Online retailers seeking allies

E-tailers and stores looking to team up and find prosperity

April 13, 2001|By Andrew Ratner | Andrew Ratner,SUN STAFF

A Toys R Us commercial now airing shows off the chain's latest in Barbie dolls and robot dogs - and the name of a former adversary.

The ad promotes the toy seller's alliance with Amazon.com. Toys R Us Inc. teamed with the giant Internet merchant last fall to help it sell online after losing millions of dollars on a Web-based operation of its own.

That deal was followed this week by another major online partnership between Amazon and Borders Group Inc., the book and music chain.

After a year in which several richly marketed dot-com retailers folded and traditional retailers struggled to find a place in cyberspace, alliances between retailers and e-tailers may become the next stage in the evolution of business on the Internet, say those involved in the turbulent industry.

"It's a trend we're clearly seeing," said Shawn Milne, who tracks online retailing for Wit Soundview Group, Inc., an Internet investment banking and brokerage firm in San Francisco.

"The traditional sellers are struggling online, and their shareholders can't take the online losses anymore," Milne said.

Amazon is also rumored to be looking for an alliance with an electronics chain and a home-and-garden retailer. Its chief executive, Jeff Bezos, this week declined to comment on speculation about a partnership with top retailer Wal-Mart Stores Inc., reported last month in Britain's Sunday Times. Meanwhile, the major record companies and digital music specialists are pairing off as a federal court judge decides the fate of Napster Inc.

The ventures acknowledge the strengths each holds in its specialized area - and the weaknesses each has realized on its own.

For Ann Arbor, Mich.-based Borders, Web losses the past three years kept gobbling an increasing portion of bookstores' profits.

Borders.com lost $18.4 million last year on revenues of more than $27 million.

Its Web sales were a fraction of the $320 million of Barnes & Noble.com Inc. and $2.76 billion at Amazon.

"It takes a whole lot to develop that sophistication; we weren't in the position to deliver the search and navigation features of Amazon," spokeswoman Anne Roman said yesterday.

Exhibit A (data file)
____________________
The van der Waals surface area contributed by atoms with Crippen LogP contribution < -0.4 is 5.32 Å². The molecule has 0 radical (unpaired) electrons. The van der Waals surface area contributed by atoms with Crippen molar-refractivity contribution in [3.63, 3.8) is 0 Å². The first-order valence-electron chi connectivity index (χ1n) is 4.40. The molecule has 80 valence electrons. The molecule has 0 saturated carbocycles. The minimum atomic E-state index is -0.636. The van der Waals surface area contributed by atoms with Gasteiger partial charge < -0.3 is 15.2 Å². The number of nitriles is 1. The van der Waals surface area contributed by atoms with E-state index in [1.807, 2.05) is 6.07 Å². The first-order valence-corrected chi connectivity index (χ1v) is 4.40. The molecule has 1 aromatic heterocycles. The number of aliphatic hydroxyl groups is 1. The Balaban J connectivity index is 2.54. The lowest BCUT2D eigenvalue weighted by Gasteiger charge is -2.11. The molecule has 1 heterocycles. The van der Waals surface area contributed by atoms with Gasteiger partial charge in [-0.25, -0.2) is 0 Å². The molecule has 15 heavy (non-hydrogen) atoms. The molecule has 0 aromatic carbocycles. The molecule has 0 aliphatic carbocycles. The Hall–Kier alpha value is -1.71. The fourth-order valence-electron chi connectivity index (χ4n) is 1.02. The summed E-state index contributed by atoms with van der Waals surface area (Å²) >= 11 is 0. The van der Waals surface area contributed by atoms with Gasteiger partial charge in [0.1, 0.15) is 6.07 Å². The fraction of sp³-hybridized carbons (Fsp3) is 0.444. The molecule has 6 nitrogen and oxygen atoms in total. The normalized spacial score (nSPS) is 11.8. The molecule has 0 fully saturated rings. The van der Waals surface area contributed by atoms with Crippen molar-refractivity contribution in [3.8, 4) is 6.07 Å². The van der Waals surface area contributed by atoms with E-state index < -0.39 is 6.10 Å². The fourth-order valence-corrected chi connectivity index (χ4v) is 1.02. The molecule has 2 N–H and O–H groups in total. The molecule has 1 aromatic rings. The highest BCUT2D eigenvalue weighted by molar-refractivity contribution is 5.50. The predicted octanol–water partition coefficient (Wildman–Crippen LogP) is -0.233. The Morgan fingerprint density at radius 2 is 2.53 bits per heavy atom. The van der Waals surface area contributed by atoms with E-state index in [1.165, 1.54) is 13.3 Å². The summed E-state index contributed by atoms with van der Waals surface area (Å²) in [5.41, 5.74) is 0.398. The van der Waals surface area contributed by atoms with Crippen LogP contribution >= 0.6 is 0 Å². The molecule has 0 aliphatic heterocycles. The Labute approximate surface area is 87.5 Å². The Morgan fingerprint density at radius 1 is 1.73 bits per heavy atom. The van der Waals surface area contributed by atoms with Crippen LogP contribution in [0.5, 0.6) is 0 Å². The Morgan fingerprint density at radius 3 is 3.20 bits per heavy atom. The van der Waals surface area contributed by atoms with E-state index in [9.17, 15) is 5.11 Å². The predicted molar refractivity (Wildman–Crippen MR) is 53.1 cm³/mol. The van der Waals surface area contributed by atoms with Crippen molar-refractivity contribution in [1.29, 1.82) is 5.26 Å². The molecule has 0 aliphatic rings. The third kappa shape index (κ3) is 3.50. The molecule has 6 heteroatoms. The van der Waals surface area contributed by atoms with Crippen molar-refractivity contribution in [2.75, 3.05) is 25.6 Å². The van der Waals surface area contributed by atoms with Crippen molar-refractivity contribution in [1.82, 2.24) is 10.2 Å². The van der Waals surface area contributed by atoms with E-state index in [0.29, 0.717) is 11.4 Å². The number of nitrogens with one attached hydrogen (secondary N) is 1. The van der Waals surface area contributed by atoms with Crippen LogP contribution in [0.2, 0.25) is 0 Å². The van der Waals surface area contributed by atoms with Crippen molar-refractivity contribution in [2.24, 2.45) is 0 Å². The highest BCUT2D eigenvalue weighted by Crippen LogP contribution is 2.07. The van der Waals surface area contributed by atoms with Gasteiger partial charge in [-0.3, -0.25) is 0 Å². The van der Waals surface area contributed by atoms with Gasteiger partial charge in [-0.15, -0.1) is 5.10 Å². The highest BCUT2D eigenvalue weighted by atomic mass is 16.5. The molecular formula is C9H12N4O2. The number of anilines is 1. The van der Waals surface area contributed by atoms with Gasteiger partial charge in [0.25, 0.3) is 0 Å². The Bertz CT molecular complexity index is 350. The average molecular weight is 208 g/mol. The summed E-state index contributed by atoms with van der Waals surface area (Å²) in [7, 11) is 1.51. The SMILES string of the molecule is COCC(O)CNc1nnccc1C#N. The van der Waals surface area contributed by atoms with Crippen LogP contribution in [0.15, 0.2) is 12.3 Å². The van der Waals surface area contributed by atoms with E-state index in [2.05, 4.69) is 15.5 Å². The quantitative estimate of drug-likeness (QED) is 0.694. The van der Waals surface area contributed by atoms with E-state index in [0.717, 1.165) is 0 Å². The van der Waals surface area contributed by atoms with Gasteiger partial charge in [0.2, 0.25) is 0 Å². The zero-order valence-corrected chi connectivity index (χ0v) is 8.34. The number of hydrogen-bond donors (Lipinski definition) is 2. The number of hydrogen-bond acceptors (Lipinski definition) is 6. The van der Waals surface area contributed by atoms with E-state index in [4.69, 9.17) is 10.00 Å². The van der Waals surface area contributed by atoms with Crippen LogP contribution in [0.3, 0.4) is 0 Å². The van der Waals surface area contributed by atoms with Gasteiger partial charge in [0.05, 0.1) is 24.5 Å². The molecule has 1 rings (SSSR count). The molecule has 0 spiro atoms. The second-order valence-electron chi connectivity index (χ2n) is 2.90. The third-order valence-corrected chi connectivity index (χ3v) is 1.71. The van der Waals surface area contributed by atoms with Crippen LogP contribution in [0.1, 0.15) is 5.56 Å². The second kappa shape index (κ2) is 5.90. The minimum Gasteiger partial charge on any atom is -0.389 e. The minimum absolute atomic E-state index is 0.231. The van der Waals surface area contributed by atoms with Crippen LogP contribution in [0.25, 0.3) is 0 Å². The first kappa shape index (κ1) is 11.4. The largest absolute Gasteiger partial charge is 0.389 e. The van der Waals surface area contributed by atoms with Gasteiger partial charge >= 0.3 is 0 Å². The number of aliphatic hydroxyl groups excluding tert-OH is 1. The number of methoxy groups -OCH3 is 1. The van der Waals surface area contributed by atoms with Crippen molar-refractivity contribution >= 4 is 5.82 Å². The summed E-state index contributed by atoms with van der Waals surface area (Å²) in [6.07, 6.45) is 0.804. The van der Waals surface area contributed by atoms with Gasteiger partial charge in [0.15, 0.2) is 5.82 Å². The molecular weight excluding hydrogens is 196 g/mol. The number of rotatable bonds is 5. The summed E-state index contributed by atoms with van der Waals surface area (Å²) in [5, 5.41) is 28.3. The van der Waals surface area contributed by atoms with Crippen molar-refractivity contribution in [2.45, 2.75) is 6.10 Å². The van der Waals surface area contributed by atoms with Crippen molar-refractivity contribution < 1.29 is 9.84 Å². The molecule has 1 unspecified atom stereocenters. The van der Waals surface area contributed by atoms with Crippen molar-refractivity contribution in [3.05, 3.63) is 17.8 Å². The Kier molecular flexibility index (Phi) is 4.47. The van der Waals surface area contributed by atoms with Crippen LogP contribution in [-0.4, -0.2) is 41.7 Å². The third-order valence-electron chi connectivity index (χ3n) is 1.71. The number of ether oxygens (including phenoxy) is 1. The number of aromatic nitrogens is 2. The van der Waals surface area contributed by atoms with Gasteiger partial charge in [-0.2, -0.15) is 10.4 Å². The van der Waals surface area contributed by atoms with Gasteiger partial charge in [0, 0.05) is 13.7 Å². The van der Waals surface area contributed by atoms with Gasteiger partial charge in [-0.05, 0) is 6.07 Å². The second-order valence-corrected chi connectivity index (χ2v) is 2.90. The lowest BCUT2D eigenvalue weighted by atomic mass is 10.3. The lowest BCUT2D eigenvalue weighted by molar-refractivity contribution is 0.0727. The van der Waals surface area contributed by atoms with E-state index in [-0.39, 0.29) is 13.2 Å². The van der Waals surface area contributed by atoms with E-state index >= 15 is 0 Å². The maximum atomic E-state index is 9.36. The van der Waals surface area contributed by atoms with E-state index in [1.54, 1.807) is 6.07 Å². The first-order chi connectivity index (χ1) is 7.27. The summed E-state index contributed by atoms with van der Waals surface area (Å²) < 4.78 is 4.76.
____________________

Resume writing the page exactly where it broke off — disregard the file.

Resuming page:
Amazon will own and manage the inventory on its joint site with Borders, for a portion of the revenue and a one-time fee.

The amounts were not disclosed.

In this marriage of bricks and clicks, Borders can rely on the technological muscle of Amazon. Amazon benefits from Borders' brand name and the reach of 350 bookstores under the Borders name and 870 under the Waldenbooks name.

Amazon, which was forced to close a distribution center in Georgia last winter, also gets to maximize the use of its warehouses.

By next year, customers may be able to reserve a book on Amazon and pick it up at a nearby Borders if they want to get it in a hurry and save postage.

"We benefit either way," said Patty Smith, a spokeswoman for the Seattle-based firm, which will continue to sell books on Amazon.com as well as on its joint site with Borders.

"It doesn't matter to us which site the customer purchases the book from."

The alliances are more beneficial to the bricks-and-mortar chains than to catalog retailers, whose telephone sales and distribution systems translate more easily to the Internet, said Jeffrey Fieler, an analyst at Bear, Stearns in New York.

He and others singled out Global Sports Inc., a 2-year-old King of Prussia, Pa,-based company that manages Web sites for a dozen sporting goods chains.

It relaunched a site for Dick's Sporting Goods yesterday after the Pittsburgh-based sporting goods chain grappled to run its own Internet sales for two years. The company, part-owned by television merchandiser QVC Inc. and Comcast Corp., gives Dick's a cut of sales between 7 and 10 percent.

"It's normal business for people to focus on their core competencies," said Bill Loftus, president and chief executive officer of Breakaway Solutions Inc., a Boston-area Web-consulting firm. "Amazon's core competency isn't selling books. It's selling."

The past year has alerted the thinking in many corporate board rooms, he said: As retailers wrestled with Web sites that crashed and pure online sellers folded such as Pets.com, with the jazzy sock-puppet dog, dreams of overnight fortunes gave way to talks about Web partnerships.

Said Loftus: "The idea that you were going to build value quicker than it has ever been created in history turned out to be false."

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